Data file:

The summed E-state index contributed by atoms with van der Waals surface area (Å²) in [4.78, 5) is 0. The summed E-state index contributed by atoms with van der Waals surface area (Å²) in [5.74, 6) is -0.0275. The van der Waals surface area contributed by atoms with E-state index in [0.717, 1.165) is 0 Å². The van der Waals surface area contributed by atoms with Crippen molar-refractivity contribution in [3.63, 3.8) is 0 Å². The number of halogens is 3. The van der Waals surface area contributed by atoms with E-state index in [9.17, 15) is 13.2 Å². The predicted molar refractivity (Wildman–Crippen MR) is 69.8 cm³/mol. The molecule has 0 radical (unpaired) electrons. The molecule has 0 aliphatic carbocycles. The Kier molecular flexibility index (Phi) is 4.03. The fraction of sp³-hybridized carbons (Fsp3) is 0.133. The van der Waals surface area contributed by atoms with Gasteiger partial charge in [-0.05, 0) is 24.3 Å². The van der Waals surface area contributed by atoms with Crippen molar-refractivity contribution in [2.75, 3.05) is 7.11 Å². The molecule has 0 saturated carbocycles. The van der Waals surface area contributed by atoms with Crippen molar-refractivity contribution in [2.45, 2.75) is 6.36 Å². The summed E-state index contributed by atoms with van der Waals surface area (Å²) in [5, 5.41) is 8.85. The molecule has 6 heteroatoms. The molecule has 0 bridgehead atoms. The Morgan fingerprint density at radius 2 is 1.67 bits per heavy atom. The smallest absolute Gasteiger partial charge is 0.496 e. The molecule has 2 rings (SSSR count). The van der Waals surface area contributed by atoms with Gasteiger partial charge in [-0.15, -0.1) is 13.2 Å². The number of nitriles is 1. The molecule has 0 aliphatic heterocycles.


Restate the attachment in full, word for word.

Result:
The summed E-state index contributed by atoms with van der Waals surface area (Å²) in [4.78, 5) is 0. The summed E-state index contributed by atoms with van der Waals surface area (Å²) in [5.74, 6) is -0.0275. The van der Waals surface area contributed by atoms with E-state index in [0.717, 1.165) is 0 Å². The van der Waals surface area contributed by atoms with Crippen molar-refractivity contribution in [3.63, 3.8) is 0 Å². The number of halogens is 3. The van der Waals surface area contributed by atoms with E-state index in [9.17, 15) is 13.2 Å². The predicted molar refractivity (Wildman–Crippen MR) is 69.8 cm³/mol. The molecule has 0 radical (unpaired) electrons. The molecule has 0 aliphatic carbocycles. The Kier molecular flexibility index (Phi) is 4.03. The fraction of sp³-hybridized carbons (Fsp3) is 0.133. The van der Waals surface area contributed by atoms with Gasteiger partial charge in [-0.05, 0) is 24.3 Å². The van der Waals surface area contributed by atoms with Crippen molar-refractivity contribution in [2.75, 3.05) is 7.11 Å². The molecule has 0 saturated carbocycles. The van der Waals surface area contributed by atoms with Crippen molar-refractivity contribution in [2.45, 2.75) is 6.36 Å². The summed E-state index contributed by atoms with van der Waals surface area (Å²) in [5, 5.41) is 8.85. The molecule has 6 heteroatoms. The molecule has 0 bridgehead atoms. The Morgan fingerprint density at radius 2 is 1.67 bits per heavy atom. The smallest absolute Gasteiger partial charge is 0.496 e. The molecule has 2 rings (SSSR count). The van der Waals surface area contributed by atoms with Gasteiger partial charge in [-0.15, -0.1) is 13.2 Å². The number of nitriles is 1. The molecule has 0 aliphatic heterocycles.